In late January the “tort reform” package imposed the staid Daubert rules on the Wisconsin Rules of Evidence. Now it’s spring, although the weather feels a lot like January, and we must get serious about what to do with this gift that the judiciary did not want. The new rules require that expert testimony be based on demonstrably reliable methods and principles. To be determined is whether Wisconsin will be a “strict” or a “lax” Daubert jurisdiction — whatever that is. It is worth noting that the first wave of Wisconsin Daubert cases, which will likely set the mold for what follows, are also those that least interested the tort reformers, namely, criminal cases and “chapter 980” sexually violent offender cases.
Right now, however, we are in a state of nature, legally speaking. Case law under the relevancy test, the current standard, is of little avail. And while the new rules are copied from the federal rules, state courts are not bound by federal precedent (yes, that includes Daubert itself!). Last week alone I spoke at two conferences, one a large, attentive gathering of state judges in Elkhart Lake and the other an even larger, equally engaged joint convocation of state prosecutors, public defenders, and private defense counsel here at Eckstein Hall. There is a clamor for answers and a discernable unease about what to do. Continue reading “Springtime for Daubert: Insights From the EDWBA Panel”
In some ways I should be grateful for doctrinal train wrecks. Messy case law provides endless excuses for writing articles and blog posts as well as delivering lectures that purport to see “the way” through the swamp. Like a child’s kaleidoscope, such cases offer something different for everyone to see, and no one is clearly wrong. Yet Supreme Court opinions are not solely intended for the entertainment of academics or the bewilderment of law students and lawyers.
Of the three metaphors I used in the preceding paragraph, a “train wreck” is the most apt way to describe Michigan v. Bryant, the Supreme Court’s latest attempt to illuminate the interrelationship between the hearsay rules of evidence and the Sixth Amendment’s confrontation right. “Swamp” and “kaleidoscope” are apt, but “train wreck” best captures the real cost of confusion. Bryant not only failed to illuminate a much-rumored “dying declaration” exception to the confrontation right, it also raises considerable confusion about what constitutes the “testimonial hearsay” that is protected by the confrontation right in the first place. For the defense lawyers and prosecutors who must eat this mush (fourth metaphor) every day, you have my best wishes and these words of solace.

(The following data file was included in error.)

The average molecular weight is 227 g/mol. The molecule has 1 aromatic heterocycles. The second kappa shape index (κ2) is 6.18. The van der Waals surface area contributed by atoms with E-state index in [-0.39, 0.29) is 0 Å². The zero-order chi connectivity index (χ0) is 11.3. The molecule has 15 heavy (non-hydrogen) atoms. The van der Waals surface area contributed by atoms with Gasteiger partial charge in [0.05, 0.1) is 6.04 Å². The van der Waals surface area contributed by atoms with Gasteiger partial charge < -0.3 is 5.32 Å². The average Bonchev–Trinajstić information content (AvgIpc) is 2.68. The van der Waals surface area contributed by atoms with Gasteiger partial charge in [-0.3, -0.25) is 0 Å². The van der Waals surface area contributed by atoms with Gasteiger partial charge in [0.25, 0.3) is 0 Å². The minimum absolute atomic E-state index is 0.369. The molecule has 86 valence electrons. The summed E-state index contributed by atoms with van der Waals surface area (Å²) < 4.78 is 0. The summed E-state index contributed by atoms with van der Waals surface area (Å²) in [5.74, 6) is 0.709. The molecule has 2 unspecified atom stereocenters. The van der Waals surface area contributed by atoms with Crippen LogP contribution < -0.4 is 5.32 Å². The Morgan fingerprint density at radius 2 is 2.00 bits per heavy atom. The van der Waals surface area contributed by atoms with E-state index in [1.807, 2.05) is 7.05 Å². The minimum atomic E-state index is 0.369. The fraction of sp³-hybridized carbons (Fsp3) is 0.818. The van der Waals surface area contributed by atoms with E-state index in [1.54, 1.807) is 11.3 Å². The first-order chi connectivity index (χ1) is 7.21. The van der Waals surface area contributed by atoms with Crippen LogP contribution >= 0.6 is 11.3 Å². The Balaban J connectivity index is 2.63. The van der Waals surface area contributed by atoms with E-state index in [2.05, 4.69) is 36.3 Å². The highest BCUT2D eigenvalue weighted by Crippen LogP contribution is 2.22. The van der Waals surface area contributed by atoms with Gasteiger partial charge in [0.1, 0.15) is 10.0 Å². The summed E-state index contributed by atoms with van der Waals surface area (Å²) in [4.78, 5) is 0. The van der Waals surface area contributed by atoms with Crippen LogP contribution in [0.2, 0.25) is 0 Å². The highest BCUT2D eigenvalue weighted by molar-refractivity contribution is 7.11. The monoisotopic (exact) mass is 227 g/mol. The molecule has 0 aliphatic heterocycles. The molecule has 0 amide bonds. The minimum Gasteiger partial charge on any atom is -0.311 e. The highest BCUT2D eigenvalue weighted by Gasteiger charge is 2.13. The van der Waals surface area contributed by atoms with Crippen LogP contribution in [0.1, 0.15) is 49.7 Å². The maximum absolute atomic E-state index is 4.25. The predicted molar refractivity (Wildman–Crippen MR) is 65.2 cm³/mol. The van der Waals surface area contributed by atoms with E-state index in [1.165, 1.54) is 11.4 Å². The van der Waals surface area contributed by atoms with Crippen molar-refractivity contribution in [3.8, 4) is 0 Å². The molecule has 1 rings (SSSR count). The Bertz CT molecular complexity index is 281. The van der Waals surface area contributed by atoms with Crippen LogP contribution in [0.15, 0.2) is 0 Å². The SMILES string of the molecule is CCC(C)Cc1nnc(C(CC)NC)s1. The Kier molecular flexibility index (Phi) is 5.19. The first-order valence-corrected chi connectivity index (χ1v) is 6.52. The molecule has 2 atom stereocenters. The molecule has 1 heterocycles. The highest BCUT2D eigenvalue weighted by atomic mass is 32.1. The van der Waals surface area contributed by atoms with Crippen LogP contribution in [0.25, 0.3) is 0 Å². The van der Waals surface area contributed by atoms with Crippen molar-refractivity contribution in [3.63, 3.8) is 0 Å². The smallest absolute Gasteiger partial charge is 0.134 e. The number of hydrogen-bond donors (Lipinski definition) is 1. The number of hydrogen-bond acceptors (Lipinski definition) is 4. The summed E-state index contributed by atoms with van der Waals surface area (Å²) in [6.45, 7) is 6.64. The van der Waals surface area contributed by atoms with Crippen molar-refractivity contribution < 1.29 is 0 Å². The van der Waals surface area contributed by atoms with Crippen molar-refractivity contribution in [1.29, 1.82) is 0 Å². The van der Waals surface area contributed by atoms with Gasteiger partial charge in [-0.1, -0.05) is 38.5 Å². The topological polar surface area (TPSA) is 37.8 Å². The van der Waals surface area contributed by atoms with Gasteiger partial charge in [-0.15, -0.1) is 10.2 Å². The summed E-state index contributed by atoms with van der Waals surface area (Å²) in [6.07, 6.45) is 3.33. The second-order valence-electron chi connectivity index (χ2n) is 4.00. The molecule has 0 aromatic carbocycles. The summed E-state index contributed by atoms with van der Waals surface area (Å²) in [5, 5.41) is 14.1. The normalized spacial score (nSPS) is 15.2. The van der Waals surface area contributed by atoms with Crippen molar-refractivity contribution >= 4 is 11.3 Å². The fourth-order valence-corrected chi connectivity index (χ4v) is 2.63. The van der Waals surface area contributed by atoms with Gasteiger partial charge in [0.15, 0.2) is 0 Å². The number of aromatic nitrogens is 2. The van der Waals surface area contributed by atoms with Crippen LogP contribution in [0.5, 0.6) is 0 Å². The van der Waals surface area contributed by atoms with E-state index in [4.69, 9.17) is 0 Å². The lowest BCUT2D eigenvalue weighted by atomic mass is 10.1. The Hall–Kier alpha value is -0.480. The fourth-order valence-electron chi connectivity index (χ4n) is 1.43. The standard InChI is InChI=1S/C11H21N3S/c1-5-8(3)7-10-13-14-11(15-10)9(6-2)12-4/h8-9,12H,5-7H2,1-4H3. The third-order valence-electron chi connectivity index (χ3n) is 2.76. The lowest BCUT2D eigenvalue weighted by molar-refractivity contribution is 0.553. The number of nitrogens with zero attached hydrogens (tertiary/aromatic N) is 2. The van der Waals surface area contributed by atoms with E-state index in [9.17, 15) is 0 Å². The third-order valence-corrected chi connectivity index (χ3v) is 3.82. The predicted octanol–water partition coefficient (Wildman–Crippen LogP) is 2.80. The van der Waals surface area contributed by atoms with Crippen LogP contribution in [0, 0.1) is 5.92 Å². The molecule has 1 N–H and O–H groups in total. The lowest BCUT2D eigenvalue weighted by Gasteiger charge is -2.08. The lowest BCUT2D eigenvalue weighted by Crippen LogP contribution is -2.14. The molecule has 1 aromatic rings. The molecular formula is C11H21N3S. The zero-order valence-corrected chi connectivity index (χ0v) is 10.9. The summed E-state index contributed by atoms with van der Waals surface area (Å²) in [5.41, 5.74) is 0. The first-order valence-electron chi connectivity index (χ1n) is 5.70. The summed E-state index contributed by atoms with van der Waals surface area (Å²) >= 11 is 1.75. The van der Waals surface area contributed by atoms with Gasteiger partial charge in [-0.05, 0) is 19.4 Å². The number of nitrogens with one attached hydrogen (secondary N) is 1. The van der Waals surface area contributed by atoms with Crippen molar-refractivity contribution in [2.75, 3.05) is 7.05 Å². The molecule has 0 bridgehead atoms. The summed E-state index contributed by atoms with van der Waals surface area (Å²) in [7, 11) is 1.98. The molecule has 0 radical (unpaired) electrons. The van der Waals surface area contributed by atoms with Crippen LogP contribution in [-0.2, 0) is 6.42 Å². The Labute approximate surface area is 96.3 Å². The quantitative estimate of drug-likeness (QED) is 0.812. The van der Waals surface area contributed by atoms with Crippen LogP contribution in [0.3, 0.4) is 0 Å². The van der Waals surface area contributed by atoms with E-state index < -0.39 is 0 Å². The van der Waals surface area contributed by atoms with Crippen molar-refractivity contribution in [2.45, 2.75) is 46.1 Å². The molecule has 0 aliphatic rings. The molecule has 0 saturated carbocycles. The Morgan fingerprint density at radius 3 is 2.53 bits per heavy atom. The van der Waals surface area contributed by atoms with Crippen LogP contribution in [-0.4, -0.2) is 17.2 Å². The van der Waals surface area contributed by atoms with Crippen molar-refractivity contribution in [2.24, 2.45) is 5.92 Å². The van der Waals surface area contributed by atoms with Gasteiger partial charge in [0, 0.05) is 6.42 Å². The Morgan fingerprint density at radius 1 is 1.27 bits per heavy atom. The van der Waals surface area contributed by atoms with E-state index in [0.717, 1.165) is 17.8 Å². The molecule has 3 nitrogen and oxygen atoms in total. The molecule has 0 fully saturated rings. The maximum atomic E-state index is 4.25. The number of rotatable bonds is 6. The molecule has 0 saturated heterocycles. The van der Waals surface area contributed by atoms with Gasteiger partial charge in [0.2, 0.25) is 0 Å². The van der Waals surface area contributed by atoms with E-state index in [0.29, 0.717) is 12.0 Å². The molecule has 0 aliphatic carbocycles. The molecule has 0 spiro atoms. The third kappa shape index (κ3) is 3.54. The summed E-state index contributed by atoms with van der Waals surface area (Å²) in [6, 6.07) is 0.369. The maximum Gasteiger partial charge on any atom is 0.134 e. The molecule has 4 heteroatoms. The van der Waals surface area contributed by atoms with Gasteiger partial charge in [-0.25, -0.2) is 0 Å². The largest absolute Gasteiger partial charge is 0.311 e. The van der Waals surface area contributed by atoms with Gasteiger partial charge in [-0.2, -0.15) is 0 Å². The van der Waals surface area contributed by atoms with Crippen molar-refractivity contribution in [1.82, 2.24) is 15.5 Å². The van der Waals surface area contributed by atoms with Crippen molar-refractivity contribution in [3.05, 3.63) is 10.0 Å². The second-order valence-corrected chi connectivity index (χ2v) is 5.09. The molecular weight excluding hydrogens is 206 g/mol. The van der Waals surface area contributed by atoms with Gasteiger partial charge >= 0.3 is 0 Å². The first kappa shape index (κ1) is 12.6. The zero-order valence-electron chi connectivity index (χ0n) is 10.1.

Continue reading “More “Bullcoming”? The Court Courts Confusion in Confrontation”
Well, that didn’t take long. In its first week of political life, the new legislature has proposed sweeping “tort reform” legislation. The compass of the 30-plus page bill is manifold, embracing punitive damages, fee shifting, product liability claims, and damages caps. What interests me more, however, are proposed changes to the Wisconsin Rules of Evidence governing expert opinion testimony. For years, some have bemoaned Wisconsin’s failure to adopt the so-called Daubert rule (see below), an often restrictive, ad hoc standard that ostensibly identifies those “reliable” expert methodologies worthy of consideration by the courts. Unreliable methods, of course, are excluded. And while courts and commentators still debate how one goes about reliably identifying reliable methodologies, Wisconsin will apparently make up for lost time by not only adopting Daubert, but also go it one better by requiring that expert methodologies be “true” as well as reliable.
True in what sense you ask? Well, it’s unclear, although I concede it has a nice Old Testament ring to it and the idea that courts should use “true” evidence is appealing in all senses of that word. While you’re pondering what “true” might mean (and I still am), let me offer some background. Continue reading “Tort Reform 2011: True Science or Pure Mischief?”
Last weekend I had the pleasure to participate in a conference sponsored by the Wisconsin Association of Criminal Defense Lawyers entitled, “Whatever Happened to the Science in Forensic Science?” The conference centered upon the 2009 report by the National Academy of Science (NAS) that confirmed suspected and significant concerns about how the criminal justice system had been using science for decades. And as if the NAS report wasn’t bleak enough, a number of speakers pointed to looming problems with DNA evidence, heretofore the vaunted “gold standard” for forensic science, and even with medical experts who diagnose child abuse. In sum, the whole field is starting to resemble a mass of toxic Hungarian red sludge that is oozing over and through the law’s inadequate bulwarks. (And no, I don’t believe that the answer is the Daubert “reliability” standard, which has proven to be ineffectual in most ways and pernicious in others.)
Kudos for organizing the conference go to Amelia Bizzaro (Law ‘03). The conference drew excellent criminal lawyers and forensic experts from across the country (Boston, New York, Phoenix) as well as locally talented lawyers, such as Jerry Buting and Craig Albee. Professor Paul Giannelli (Case Western) spoke about the NAS report itself while I discussed its impact on Wisconsin law governing expert evidence. Paul and I agreed that the NAS report itself could be used to cross-examine forensic experts about deficiencies in their methodologies and theories, an inexpensive yet effective way of putting this information before a jury. Continue reading “Problems Aplenty With Forensic Science”